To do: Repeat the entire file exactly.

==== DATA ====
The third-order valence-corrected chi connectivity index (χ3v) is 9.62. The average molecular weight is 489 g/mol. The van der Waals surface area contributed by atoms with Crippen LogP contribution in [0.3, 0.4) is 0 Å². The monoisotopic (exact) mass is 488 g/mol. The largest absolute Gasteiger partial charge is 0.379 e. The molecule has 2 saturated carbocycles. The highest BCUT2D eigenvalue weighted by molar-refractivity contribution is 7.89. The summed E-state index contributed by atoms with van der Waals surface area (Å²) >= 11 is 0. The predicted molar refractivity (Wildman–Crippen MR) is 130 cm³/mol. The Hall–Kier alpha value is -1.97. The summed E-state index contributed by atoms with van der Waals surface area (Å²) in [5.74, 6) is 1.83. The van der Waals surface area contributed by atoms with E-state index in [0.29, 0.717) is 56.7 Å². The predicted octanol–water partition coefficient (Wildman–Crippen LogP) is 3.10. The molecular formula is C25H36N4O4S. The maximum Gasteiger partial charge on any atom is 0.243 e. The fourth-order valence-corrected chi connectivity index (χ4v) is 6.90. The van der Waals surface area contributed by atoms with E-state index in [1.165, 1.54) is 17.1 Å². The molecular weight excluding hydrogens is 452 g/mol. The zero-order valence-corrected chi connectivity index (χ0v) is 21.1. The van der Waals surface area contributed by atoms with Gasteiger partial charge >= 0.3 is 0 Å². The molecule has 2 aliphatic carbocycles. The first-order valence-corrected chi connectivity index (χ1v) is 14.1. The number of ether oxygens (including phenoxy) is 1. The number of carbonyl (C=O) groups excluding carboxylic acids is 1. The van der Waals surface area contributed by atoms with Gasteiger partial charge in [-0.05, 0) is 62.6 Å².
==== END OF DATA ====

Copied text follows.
The third-order valence-corrected chi connectivity index (χ3v) is 9.62. The average molecular weight is 489 g/mol. The van der Waals surface area contributed by atoms with Crippen LogP contribution in [0.3, 0.4) is 0 Å². The monoisotopic (exact) mass is 488 g/mol. The largest absolute Gasteiger partial charge is 0.379 e. The molecule has 2 saturated carbocycles. The highest BCUT2D eigenvalue weighted by molar-refractivity contribution is 7.89. The summed E-state index contributed by atoms with van der Waals surface area (Å²) >= 11 is 0. The predicted molar refractivity (Wildman–Crippen MR) is 130 cm³/mol. The Hall–Kier alpha value is -1.97. The summed E-state index contributed by atoms with van der Waals surface area (Å²) in [5.74, 6) is 1.83. The van der Waals surface area contributed by atoms with E-state index in [0.29, 0.717) is 56.7 Å². The predicted octanol–water partition coefficient (Wildman–Crippen LogP) is 3.10. The molecular formula is C25H36N4O4S. The maximum Gasteiger partial charge on any atom is 0.243 e. The fourth-order valence-corrected chi connectivity index (χ4v) is 6.90. The van der Waals surface area contributed by atoms with E-state index in [1.165, 1.54) is 17.1 Å². The molecular weight excluding hydrogens is 452 g/mol. The zero-order valence-corrected chi connectivity index (χ0v) is 21.1. The van der Waals surface area contributed by atoms with Gasteiger partial charge >= 0.3 is 0 Å². The molecule has 2 aliphatic carbocycles. The first-order valence-corrected chi connectivity index (χ1v) is 14.1. The number of ether oxygens (including phenoxy) is 1. The number of carbonyl (C=O) groups excluding carboxylic acids is 1. The van der Waals surface area contributed by atoms with Gasteiger partial charge in [-0.05, 0) is 62.6 Å².